A tent sits off of a path in the northern side of Cheasty Greenspace in Seattle. Many homeless people seek refuge in the city’s urban forests. (Ellen M. Banner/The Seattle Times)

Zeman said the park, surrounded by working-class neighborhoods, serves an important role in providing access to nature — especially for “people who can’t load their kids in the SUV and drive to Mount Si.”

“When there’s encampments, we’ve ceded the space,” Zeman said. “It’s a public forest that we want to remain public, but we also want to respect people’s desire to live in peace and dignity.”

Zeman, who has served homeless patients in her capacity as a cardiac nurse, said she sympathizes with those seeking quiet and stability in the woods, but that these people deserve better.

“If they go deeper into the forest and we don’t see them, our sense of urgency disappears.”

Navigation Team

As forest stewards encounter more homeless people in their work, they face new challenges. Andrea Mojzak, who supports volunteer forest stewards across the city through the Green Seattle Partnership, said they train stewards on safety concerns, to not throw out anything that could be someone’s belongings, and to move restoration events if someone is living on the site.

Many stewards have come to her conflicted about whether to report an encampment. Those living in the parks can vary widely in their behavior and environmental footprint. “Sometimes people who live in the parks are peaceful, tidy and friendly,” Mojzak said. “There are also camps that are destructive to the restoration.”

Saving parks became a flashpoint in the homelessness crisis when, in 2016, the Seattle City Council considered a controversial ordinance that would create protections for homeless campers on some public properties, including undeveloped park area. Public outcry halted the proposal.

In response to the rising problem of tent camping, Seattle in early 2017 formed the Navigation Team, a group of police officers and outreach workers tasked with both trying to help campers into shelters and with removing unsafe encampments. The 22-member team goes to parks on almost a daily basis.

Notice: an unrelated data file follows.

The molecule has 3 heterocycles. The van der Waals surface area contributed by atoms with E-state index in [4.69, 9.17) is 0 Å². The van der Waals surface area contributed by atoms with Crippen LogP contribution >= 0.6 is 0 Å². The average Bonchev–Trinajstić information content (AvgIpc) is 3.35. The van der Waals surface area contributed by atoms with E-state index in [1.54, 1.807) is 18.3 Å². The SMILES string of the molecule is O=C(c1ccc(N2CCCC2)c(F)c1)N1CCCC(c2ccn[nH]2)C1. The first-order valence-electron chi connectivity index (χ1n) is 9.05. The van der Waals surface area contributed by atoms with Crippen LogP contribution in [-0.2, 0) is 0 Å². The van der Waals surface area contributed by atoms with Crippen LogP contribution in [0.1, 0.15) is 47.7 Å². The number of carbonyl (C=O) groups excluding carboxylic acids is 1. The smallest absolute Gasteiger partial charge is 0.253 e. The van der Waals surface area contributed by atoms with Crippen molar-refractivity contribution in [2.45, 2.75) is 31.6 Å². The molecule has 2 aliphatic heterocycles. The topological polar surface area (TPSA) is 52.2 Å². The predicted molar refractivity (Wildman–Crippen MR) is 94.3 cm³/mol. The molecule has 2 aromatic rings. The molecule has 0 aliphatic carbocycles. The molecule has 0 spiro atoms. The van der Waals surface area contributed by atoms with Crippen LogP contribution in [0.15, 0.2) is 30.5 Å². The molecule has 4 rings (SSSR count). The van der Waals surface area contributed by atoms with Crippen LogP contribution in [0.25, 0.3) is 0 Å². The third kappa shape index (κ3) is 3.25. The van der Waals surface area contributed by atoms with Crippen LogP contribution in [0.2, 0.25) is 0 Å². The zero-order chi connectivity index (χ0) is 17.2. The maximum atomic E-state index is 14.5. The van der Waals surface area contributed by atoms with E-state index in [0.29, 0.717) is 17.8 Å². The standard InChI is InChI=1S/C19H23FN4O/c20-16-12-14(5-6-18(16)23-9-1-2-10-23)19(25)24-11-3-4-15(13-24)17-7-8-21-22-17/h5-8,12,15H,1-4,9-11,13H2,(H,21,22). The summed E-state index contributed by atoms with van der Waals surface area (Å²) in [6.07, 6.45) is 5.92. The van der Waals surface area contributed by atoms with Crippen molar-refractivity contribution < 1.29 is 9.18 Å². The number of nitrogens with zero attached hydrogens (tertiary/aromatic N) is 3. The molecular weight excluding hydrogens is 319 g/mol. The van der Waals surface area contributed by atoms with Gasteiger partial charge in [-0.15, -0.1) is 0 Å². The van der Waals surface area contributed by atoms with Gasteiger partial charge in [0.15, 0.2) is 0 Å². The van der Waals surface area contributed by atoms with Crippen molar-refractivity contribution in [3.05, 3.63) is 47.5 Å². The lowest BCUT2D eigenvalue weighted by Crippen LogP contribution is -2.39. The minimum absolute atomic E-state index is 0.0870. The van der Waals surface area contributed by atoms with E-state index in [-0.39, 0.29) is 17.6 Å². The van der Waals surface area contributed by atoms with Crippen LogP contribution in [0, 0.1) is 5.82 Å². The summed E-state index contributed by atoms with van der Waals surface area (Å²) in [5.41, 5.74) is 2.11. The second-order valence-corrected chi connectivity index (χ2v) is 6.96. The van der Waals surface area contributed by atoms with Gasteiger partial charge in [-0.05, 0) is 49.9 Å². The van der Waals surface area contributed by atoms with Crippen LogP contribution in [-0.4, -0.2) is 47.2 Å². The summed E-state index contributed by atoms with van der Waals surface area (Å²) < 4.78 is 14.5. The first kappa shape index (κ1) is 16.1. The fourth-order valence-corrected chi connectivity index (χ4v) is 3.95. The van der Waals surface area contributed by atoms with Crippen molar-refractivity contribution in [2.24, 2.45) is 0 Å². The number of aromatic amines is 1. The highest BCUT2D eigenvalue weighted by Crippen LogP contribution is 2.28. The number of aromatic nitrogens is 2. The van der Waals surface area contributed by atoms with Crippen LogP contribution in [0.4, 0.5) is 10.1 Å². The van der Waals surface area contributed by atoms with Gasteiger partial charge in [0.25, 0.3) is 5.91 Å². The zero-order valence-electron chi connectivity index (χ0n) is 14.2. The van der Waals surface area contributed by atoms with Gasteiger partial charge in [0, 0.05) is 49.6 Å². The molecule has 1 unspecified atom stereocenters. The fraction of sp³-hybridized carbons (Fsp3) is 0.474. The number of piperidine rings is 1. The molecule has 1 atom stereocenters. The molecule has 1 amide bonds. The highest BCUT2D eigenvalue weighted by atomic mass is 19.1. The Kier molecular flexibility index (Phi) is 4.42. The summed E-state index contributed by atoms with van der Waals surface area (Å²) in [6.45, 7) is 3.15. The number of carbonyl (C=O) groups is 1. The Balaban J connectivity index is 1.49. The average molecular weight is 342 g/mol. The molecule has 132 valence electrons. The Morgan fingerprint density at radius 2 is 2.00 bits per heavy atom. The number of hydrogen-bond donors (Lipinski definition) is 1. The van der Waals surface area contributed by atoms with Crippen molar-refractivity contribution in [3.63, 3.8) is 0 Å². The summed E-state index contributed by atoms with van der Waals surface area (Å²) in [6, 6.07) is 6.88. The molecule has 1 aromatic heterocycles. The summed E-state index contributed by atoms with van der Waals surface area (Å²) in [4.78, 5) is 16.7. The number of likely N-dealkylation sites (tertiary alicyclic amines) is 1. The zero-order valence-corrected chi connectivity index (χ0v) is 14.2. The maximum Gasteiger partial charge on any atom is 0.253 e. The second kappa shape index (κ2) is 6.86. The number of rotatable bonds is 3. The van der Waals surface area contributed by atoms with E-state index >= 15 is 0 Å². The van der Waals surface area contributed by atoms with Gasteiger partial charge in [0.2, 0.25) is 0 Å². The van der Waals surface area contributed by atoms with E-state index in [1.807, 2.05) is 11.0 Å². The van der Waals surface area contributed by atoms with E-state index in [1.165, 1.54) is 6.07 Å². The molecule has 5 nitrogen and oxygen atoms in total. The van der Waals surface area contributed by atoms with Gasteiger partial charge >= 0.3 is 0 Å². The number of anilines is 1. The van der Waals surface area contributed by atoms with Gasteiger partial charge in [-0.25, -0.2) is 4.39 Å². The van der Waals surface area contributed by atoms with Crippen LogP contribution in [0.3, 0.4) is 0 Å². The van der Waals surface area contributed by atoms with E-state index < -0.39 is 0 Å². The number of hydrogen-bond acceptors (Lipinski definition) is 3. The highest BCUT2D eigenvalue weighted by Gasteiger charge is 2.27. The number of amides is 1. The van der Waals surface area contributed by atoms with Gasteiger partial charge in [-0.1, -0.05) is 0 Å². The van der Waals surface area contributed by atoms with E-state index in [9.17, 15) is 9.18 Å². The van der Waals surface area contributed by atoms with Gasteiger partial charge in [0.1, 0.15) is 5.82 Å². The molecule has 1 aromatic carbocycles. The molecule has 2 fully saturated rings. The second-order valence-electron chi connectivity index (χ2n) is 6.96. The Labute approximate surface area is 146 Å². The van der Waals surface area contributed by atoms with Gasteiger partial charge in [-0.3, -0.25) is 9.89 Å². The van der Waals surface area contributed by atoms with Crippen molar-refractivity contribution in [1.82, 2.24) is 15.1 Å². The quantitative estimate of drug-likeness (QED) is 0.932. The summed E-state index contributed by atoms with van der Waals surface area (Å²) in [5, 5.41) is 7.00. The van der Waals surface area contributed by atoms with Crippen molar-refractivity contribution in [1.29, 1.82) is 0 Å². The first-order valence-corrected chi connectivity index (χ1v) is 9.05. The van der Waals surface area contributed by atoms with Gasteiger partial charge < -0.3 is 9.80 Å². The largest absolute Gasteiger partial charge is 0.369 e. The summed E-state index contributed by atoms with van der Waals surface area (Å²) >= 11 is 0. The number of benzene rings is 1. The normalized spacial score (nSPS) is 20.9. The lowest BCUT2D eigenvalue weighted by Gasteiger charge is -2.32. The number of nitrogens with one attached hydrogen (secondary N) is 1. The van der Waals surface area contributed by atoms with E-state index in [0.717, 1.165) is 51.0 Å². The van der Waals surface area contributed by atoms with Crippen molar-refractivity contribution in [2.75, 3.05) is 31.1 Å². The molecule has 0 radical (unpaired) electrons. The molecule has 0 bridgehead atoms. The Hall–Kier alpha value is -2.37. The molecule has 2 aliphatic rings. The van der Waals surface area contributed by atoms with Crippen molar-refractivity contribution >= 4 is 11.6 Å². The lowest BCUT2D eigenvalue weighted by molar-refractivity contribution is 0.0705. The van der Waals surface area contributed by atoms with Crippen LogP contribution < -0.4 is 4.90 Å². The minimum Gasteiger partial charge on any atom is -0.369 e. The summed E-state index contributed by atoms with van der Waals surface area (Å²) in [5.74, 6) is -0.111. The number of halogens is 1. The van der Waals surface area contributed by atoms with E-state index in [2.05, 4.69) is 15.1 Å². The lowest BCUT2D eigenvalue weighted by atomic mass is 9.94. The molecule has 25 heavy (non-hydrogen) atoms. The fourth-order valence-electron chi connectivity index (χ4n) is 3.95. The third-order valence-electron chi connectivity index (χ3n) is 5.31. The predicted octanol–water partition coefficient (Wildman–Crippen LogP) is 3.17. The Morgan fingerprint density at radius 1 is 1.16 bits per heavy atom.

At Woodland Park, where the city recently installed gates, the city received 47 complaints about unauthorized camping in 2017 and has received 55 this year, according to Navigation Team spokesman Will Lemke. He noted that priority of cleanups is not based on volume of complaints so much as the danger posed.

Under the city’s Multi-Department Administrative Rule — official guidelines governing encampment removals — the Navigation Team considers all camping in parks to be an obstruction of public use and can “remove them much quicker and with less offers of service,” Lemke said.

Even so, they typically try to reach out to campers 72 hours before cleaning out the camp. They made 939 contacts with people living in unsanctioned encampments on parks property in 2017, making 89 referrals to shelter, according to Lemke.

“For a lot of people, Seattle city parks are the only place they can afford to have a vacation or time to themselves, but to have encampments that make them feel unsafe, those concerns are valid and we try to remove those encampments,” Lemke added.

Tom Kelly, a forest steward for more than 20 years, said that while solutions to the crisis may not be simple or affordable, the city is throwing away precious resources in the meantime.

“The restored vegetation is essentially infrastructure, a capital investment,” he said. “It isn’t just a matter of casting grass seed.”

The Navigation Team received $10 million in 2017 for operation costs, which cover the time park crews spend on encampment cleanup, Lemke said. Beyond that, the parks department does not receive funding earmarked for homelessness, nor does it track whether there is an additional cost associated with homelessness, Schulkin said.